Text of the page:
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Approved Airline Case

Discussion in 'Shooting Related Threads' started by TNCoach, Jan 5, 2011.

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  1. TNCoach

    TNCoach Member

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    I'm shopping for an airline case for a bunker gun and looking at the Storm/Pelican iM3100, but need to determine the maximum size for checked bags.

    Frontier airlines mentioned a 62" linear maximum based upon the L + W + H. The Storm/Pelican case mentioned exceeds that measurement by an inch if my calculations are correct. The Pelican 1700 is barely under the 63" mark.

    I might just have to avoid Frontier...

    Thank you,
    TNCoach
     
  2. skeet_man

    skeet_man Well-Known Member

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    I think you'll find that just about all the airlines have the 62" rule. The Pelican 1700 falls just a hair under 62", depending on which retailers info you use.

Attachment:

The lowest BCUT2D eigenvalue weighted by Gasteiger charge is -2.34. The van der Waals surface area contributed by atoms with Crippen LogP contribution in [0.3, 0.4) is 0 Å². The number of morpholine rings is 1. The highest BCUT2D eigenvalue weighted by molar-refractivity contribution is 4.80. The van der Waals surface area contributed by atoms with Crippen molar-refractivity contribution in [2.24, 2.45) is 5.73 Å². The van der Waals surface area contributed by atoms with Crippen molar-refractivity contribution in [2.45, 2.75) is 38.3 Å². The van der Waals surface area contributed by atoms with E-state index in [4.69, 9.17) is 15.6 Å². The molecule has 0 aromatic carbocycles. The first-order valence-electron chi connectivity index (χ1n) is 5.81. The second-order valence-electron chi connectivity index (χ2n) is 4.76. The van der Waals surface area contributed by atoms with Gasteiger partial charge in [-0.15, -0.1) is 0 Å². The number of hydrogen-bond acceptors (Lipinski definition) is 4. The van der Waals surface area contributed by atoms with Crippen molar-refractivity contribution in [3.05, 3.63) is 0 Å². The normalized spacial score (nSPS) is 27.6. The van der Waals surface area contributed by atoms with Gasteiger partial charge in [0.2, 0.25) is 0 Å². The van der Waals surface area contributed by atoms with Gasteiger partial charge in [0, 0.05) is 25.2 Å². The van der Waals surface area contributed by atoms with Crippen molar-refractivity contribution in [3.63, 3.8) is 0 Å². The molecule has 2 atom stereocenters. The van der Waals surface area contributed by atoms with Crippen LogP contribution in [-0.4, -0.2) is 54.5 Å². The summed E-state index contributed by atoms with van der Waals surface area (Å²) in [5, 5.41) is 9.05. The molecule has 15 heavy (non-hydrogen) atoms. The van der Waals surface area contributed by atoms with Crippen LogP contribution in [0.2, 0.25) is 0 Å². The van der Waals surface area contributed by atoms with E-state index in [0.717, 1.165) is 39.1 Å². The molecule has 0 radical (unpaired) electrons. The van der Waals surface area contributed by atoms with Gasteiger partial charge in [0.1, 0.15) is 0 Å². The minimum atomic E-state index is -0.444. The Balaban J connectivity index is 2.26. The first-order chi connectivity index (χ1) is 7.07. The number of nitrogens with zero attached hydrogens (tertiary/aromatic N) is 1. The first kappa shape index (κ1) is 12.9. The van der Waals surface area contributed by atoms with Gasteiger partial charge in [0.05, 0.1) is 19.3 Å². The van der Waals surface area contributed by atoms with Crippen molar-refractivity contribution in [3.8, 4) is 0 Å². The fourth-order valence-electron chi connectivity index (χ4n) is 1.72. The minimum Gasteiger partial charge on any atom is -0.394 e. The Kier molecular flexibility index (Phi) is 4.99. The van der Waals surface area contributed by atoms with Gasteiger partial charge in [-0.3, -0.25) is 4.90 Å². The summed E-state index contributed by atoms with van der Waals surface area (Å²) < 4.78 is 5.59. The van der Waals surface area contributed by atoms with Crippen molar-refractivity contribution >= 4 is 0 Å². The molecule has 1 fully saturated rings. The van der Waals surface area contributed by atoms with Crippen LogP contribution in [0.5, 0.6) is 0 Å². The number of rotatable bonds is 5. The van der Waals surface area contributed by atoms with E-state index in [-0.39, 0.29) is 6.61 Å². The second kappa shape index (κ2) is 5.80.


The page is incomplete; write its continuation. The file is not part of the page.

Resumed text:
3. BudsterXT

    BudsterXT Member

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    As soon as they handle it, it will be a half inch shorter if it compresses.
     
  4. Barry C. Roach

    Barry C. Roach Well-Known Member

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    Location:
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    Most plastic cases are easily bent without any damage showing when you pick it off the baggage mover. If you get your guns there safely your lucky. You are much more assured of getting the guns there safely by buying their insurance, the airlines are self insured and sometimes they handle them better. No gaurentee even then.

    A case made from aluminum and wood or some sort of composite hardboard will show damage on the outside of the case and you can make a legitimate claim on the spot. Best to insure them too.